In The Wall Street Journal this week, I interviewed contemporary artist Takashi Murakami (go here). He’s the father of the Superflat art movement. You’re probably most familiar with his colorful designs for Louis Vuitton bags popular a bunch of years ago (see pattern below). Superflat art features two-dimensional color works of pop subjects influenced by Japanese manga and anime. I caught Murakami’s show at the Boston Museum of Fine Arts a couple of months ago and wanted to interview him for my "House Call" column. There’s something about his art that channels your inner child and challenges your sensibilities. And you have to love a famous artist who sleeps in a wooden box. Here are a few of examples of Murakami’s work…
Also in the WSJ, I interviewed novelist Nathan Englander on a meaningful favorite song—The The’s This Is the Day (go here). Nathan is the distinguished writer in residence at New York University and the author of Dinner at the Center of the Earth (Knopf). [Photo by Joshua Meier/Courtesy of Alfred A. Knopf]
Red Garland radio. This Sunday, January 14, "Symphony Sid" Gribetz will present one of his famous five-hour "Jazz Profiles" programs, this time on pianist Red Garland. The show will last from 2 to 7 p.m. (EST). You can access Sid and Red from anywhere in the world on your computer or phone by going here.
Lenny Breau. Following my post on guitarist Lenny Breau, his friend and collaborator Ron Halldorson emailed a note:
"It’s beautiful Marc. Thank you for doing this. Lenny deserves so much more public recognition than he has had. You had to know this guy to appreciate what a sweet person he was. So gentle. Never had a bad word to say about anyone. And funny as hell. Loved nonsense humor the best. I’ve never known anyone so dedicated and hard working as Lenny. People call him a genius, but I never thought of him that way. He just worked tirelessly all his life with an all-consuming passion for music and innovation on the guitar."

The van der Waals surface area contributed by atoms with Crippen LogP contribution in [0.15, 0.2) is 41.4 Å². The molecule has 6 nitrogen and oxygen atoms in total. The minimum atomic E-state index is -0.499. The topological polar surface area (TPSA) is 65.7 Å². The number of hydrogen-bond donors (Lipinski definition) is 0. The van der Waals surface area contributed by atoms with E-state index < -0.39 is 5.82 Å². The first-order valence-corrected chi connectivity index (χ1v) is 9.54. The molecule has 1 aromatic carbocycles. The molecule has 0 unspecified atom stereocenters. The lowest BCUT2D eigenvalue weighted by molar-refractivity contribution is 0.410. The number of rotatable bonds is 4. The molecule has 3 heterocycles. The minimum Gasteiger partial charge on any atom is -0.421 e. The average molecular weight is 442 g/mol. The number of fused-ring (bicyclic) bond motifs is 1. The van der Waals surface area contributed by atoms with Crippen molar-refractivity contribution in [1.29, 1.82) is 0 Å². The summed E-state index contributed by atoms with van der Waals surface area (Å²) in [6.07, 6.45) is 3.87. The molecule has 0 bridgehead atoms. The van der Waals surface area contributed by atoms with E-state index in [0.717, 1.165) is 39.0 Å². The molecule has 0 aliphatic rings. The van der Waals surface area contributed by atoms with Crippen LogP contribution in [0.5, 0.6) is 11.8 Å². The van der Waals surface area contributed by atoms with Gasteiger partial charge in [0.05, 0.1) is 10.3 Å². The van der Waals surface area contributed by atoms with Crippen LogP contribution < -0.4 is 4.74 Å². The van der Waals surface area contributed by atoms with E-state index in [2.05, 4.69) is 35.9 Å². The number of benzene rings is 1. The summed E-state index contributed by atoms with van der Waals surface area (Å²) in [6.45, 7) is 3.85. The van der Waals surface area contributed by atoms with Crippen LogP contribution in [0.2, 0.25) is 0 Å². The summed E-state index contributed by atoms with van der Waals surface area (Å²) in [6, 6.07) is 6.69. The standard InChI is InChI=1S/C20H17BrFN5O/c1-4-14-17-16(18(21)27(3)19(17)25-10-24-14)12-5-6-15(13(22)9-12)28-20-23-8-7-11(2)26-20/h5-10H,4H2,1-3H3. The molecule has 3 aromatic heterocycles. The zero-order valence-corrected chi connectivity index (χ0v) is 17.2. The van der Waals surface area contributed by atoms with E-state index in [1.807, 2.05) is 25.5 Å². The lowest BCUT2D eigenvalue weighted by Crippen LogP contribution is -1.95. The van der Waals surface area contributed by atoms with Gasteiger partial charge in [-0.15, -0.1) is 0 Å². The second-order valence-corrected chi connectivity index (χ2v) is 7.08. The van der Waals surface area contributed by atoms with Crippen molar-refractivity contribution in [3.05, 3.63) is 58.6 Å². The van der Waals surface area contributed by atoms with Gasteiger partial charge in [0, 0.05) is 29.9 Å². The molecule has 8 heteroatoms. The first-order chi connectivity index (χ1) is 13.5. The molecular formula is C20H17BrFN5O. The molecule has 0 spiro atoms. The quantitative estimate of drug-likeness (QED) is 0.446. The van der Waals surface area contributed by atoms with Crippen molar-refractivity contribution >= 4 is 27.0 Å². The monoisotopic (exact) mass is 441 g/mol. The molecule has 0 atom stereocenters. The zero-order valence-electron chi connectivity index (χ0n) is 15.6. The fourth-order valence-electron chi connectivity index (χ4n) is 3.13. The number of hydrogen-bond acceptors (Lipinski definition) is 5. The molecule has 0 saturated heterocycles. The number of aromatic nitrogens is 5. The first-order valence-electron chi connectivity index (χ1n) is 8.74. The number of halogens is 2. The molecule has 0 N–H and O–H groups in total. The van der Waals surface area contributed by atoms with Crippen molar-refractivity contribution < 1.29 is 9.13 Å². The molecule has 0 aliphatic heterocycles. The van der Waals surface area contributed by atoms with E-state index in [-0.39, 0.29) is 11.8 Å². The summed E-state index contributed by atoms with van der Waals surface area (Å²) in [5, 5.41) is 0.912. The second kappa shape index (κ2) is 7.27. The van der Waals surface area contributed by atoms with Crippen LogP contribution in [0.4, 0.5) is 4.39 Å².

Four Brothers by five saxophonists (ranging from a curved-neck soprano sax on the right to the bass saxophone on the left) at Disney World in Orlando, Fla. in 2006. Thanks to Andrew J. Sordoni III for sending this along. Go here…
RIP Rick Hall, Part 1. Rick Hall, who founded FAME Recording Studios in Muscle Shoals, Ala., and produced dozens of Southern artists in the 1960s and ’70s, including Percy Sledge, Clarence Carter and Etta James, died on January 2. He was 85. I interviewed Rick for the WSJ in 2013 (go here).
Last Saturday, Chris "King" Cowles of WRTC-FM broadcast Part 1 of a two-part series on Rick. Chris played his interview tapes with Rick and featured bassist David Hood of the Swampers and saxophonist Floyd Newman of the Mar-Keys and Memphis Horns. He also interviewed me. If you’ve never heard Chris in action, check him out. I love what Chris does on his show, Greasy Tracks, which features the very best in soul. To hear Part 1 of Chris’s Rick Hall tribute, go here. Part 2 will air on this Saturday ((January 13). I’ll have the link for Part 2 next week.
Art Farmer’s family recently launched an official website in tribute to the late trumpeter. Go here.
Speaking of design, Ian Mackenzie sent along a link to Jim Flora’s famed album covers in the 1950s (go here).
What the heck. Here’s Julie London singing My Lover Is a Stranger, a rare B-side in 1964 by Marvin Fisher and Jack Segal. The pair wrote When Sunny Gets Blue. As you can hear, this is one tricky song to sing, but dig how London handles it. Wow. (The A-side was The Boy From Ipanema)…
Oddball album cover of the week.